Halibut are typically caught on baited longlines or “tub trawls,” but catching one on a rod and reel produces a far more exciting story, especially for the angler. Choice of bait is the topic of many springtime discussions and runs the gamut from fresh alewives to hen clams and even pig hide.

To avoid overfishing, the state’s halibut season is short, with the last day of the season set for June 14. Until then, we encourage you to visit your local fish market or seafood retailer to find this seasonal fish. Even better, is if you know a local fisherman licensed to sell directly, that catches one and is looking to peddle it locally. Halibut is a healthy seafood option and easy to prepare.

If you’re interested in learning more about the fishery and how it's managed, you can find this topic featured as part of our online “Lunch & Learn” series, which can be viewed here.
May Online Lunch & Learn
Join us on Friday, May 28 at 12:30pm for "Co-management in Alewives, Shellfish and Other Fisheries in Maine." MCCF Collaborative Management Specialist, Mike Thalhauser will present two of the most formalized examples of co-management in Maine: shellfish and alewives. This hour-long talk will also highlight other efforts involving different fisheries and how MCCF supports collaborative management to sustain them. Learn more and register today!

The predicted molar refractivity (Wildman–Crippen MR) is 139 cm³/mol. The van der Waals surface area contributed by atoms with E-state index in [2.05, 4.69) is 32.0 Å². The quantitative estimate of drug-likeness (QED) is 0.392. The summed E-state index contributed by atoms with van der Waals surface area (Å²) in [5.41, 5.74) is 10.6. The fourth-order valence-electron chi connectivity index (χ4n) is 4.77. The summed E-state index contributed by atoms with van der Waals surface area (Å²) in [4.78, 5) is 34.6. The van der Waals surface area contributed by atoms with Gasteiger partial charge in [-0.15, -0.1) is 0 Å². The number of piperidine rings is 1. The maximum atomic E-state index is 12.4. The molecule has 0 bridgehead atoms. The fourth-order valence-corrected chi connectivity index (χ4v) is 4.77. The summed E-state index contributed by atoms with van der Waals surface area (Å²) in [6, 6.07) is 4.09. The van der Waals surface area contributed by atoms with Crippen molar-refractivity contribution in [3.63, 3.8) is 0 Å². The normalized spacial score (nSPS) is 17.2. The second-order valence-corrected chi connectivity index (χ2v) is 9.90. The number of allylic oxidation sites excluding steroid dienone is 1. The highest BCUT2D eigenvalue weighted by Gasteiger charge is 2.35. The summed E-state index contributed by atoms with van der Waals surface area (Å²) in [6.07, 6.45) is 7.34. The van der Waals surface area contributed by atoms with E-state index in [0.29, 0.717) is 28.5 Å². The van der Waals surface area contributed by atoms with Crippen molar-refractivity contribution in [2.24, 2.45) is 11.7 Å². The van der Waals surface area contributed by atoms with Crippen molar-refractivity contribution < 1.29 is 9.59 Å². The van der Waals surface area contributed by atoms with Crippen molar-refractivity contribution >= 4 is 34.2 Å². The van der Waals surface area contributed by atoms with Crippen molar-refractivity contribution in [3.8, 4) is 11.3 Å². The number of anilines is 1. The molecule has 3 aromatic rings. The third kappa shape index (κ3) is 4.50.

Be inspired. Fish forever.
Every day, Maine fishermen are working in unpredictable elements to bring fresh seafood to the tables of many. Maine Center for Coastal Fisheries continues efforts to secure a sustainable future for fisheries and fishing communities in Eastern Maine and beyond. We are taking collective actions that include the knowledge of fishermen, the findings of scientists and partnerships with regulatory authorities, at all levels, to make sure we can
keep fishing alive for today and for tomorrow’s fishery stewards.

We know that these are unprecedented times. If you are able to give,
please consider making a tax-deductible donation today.

Together we can fish forever.